RSO Rundown

This column keeps tabs on the activities of the UW’s Registered Student Organizations (RSOs). The following events are courtesy of RSOs and communities on campus. 

Tuesday, Mar. 3

Global Business Perspectives

CoMotion plans ‘MakerSpace’ launch

CoMotion, formerly known as the UW Center for Commercialization, will be launching their “MakerSpace” event series Tuesday.

The first event will be from 3 to 5 p.m. in Fluke Hall 215. The intent is for MakerSpace to be a place on campus for students interested in innovation and entrepreneurship to create prototypes, take part in workshops, and network. 

Women activists discuss exploitive companies

International Women’s Day was celebrated early Monday night in Thomson Hall.

“We thought we’d save you from finals week,” said Ben Wiselogle, organizer and Oxfam member, after noting that International Women’s Day is actually March 8.

The event was held to highlight the work of two women activists fighting against mining and exploitation in West Africa.


Back to their best, Huskies break 196 but fall to Stanford

The No. 25 Washington gymnastics team didn’t come away with the win Monday night at the No. 11 Stanford Cardinal. But the UW’s away loss wasn’t due to lack of success, as the Huskies posted their best score in more than a month, a 196.125. The Cardinal finished with a score of 197.525.

Pan tied for first after two rounds in Cabo San Lucas

Despite dropping one spot on the leaderboard Monday, the No. 22 Washington men’s golf team moved closer to first place after second-round play at the Querencia Cabo Collegiate in Cabo San Lucas, Mexico.

Top-ranked Huskies well ahead of the pack after round one-and-five-sixths

Monday was a trying day for everyone involved in the Bruin/Wave Invitational at El Caballero Country Club in Tarzana, Calif. Sporadic rain throughout the day caused soggy greens, a short delay, and inflated scores across the board.


Those left behind

How public schools are failing our most vulnerable students

The tipping point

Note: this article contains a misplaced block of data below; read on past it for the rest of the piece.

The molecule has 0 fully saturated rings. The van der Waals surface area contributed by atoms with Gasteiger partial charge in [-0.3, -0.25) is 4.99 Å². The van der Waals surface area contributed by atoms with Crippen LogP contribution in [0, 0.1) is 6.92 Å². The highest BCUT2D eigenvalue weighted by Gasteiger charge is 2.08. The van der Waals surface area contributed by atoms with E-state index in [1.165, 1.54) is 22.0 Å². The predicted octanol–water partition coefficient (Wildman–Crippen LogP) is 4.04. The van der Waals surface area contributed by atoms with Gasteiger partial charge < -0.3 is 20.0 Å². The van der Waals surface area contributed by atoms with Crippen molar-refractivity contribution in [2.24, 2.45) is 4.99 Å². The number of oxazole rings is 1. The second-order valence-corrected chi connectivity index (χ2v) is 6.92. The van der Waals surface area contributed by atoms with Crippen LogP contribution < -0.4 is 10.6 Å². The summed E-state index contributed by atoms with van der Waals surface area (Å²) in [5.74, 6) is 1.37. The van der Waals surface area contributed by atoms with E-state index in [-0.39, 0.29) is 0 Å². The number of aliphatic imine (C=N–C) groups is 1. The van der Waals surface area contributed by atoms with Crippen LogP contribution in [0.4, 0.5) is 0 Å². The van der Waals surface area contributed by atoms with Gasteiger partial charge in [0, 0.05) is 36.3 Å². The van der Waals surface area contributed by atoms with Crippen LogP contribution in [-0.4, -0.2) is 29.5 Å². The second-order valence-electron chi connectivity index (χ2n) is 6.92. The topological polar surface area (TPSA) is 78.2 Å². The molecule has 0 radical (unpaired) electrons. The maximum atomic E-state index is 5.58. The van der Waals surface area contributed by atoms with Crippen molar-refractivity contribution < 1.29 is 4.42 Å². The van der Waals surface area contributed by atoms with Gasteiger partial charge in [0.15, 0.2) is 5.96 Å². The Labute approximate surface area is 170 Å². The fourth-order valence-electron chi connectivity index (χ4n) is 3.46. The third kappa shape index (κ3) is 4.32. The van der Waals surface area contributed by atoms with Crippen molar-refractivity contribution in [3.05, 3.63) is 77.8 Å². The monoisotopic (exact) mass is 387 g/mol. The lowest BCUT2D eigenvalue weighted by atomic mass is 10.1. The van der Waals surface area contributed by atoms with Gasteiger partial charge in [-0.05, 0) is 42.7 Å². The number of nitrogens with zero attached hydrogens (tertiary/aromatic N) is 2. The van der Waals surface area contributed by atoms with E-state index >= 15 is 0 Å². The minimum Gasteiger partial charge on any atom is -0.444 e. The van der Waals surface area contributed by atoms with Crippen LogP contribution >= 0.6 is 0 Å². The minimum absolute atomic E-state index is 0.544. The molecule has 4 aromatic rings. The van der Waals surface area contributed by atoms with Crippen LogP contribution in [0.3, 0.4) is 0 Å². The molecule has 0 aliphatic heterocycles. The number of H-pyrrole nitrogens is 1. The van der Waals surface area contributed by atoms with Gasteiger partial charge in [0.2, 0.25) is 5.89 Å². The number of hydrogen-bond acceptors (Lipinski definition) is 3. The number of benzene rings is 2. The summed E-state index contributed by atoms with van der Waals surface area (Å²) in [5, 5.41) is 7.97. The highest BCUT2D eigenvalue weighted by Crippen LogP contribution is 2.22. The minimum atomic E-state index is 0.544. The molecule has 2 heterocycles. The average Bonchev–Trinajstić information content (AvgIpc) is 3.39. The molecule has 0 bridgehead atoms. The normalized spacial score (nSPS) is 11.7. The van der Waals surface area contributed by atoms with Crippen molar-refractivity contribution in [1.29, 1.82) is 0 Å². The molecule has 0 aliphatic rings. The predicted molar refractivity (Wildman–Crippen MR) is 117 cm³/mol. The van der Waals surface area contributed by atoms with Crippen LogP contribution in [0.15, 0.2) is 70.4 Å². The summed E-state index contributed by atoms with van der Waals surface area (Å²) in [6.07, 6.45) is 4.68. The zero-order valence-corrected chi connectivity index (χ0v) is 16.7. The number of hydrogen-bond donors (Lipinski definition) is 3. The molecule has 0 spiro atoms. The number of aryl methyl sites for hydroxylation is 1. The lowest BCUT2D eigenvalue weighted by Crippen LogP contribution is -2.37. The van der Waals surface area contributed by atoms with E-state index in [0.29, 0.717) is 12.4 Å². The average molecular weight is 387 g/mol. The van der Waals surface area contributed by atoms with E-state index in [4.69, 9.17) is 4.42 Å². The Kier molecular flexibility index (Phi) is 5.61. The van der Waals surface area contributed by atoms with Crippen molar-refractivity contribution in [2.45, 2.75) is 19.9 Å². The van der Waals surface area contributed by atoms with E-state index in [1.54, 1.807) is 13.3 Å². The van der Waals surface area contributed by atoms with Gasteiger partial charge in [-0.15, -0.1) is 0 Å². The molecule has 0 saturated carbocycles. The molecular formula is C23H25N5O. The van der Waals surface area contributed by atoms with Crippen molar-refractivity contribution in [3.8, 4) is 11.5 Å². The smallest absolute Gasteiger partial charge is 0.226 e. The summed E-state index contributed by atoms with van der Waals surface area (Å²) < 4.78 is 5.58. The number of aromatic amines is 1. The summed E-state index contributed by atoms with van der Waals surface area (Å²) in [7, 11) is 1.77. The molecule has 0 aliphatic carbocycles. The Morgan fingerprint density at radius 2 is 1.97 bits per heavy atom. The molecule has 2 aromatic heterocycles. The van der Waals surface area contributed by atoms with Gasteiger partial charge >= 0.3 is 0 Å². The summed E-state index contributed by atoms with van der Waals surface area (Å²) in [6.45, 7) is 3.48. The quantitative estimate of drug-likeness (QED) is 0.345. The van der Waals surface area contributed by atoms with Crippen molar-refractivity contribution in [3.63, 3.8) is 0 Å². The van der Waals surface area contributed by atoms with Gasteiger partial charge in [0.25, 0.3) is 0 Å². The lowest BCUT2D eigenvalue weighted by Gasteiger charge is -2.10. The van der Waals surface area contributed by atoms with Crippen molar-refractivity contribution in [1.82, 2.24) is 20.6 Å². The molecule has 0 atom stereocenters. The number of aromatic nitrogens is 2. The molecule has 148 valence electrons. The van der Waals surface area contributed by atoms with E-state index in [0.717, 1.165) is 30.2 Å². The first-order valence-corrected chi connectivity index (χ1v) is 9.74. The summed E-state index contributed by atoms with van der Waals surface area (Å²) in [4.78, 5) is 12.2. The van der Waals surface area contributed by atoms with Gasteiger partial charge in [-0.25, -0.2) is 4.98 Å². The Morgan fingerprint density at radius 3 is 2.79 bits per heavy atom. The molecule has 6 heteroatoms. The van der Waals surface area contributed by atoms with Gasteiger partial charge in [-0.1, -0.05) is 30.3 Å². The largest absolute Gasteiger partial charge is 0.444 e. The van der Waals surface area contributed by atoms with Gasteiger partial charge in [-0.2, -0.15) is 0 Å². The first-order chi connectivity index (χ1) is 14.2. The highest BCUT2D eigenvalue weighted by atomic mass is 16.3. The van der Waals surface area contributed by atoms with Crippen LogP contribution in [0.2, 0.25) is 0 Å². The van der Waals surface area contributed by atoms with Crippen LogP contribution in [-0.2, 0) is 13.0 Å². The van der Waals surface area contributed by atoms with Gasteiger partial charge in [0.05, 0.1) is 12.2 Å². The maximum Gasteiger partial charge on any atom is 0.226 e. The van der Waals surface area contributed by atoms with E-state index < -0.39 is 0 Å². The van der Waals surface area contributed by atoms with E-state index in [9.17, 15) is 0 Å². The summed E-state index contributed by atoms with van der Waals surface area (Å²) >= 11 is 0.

Why gratuity in America is a major labor-rights issue

Guest editorial: UW’s Simpson Center puts Israel in the dock

“In the modern world, the Jew has perpetually been on trial; still today the Jew is on trial, in the person of the Israeli — and this modern trial of the Jew, this trial which never ends, begins with the trial of Shylock.”

                                        — Philip Roth, Operation Shylock (1993)


Arts & Leisure

Exhibit review: ‘51 Days’

An interdisciplinary arts exhibition

Leisure time: Defending emo

Knowing your twinkle daddies from your skramz

Theater review: ‘Seven Ways to Get There,’ dir. John Langs

First rule about men’s group therapy: Don’t talk about men’s group therapy


It's not about your age, it's about your attitude

UW Sigma Kappa house director stays active at 85

Coming full circle

UW alumna survives cancer and helps provide scholarships to other patients

Keeping it real

Husky Real Food Challenge hopes to bring higher food standards to campus


Campus Pulse

Urbanization causing ‘rapid evolutionary changes,’ says UW paper


A recent paper published in the journal Trends in Ecology & Evolution explores “rapid evolutionary changes” in the ecosystem caused by urbanization. 

The paper explains that these evolutionary changes are happening more quickly than originally thought and may “have significant implications for ecological and human well-being.”

Meet the poo-sniffin’ pooches of Conservation Canines Saving endangered species one scat at a time

Conservation Canines knows poop. In fact, its fridge is full of “poops” from all over the world. 

At a training facility tucked into a cool corner of UW’s Pack Forest near the foot of Mt. Rainier, the Conservation Canines team trains dogs to sniff out the scat of a variety of animals. Since 1997, they’ve been collecting a myriad of scat to study, ranging from that of local killer whales to tigers in Cambodia to the sesame-seed-sized pooh of Pacific pocket mice. 

Rolandi Research Group develops new water purification system

With the use of a biomaterial found in crustacean shells, the Rolandi Research Group at the UW is working to develop a water purification system for people in developing countries.

This biomaterial, chitin, can be extracted from most crustacean shells, though the research group is specifically working with crab and shrimp shells. Chitin acts as a filter: It absorbs dyes, metals, contaminants, pathogens, and microorganisms from water.

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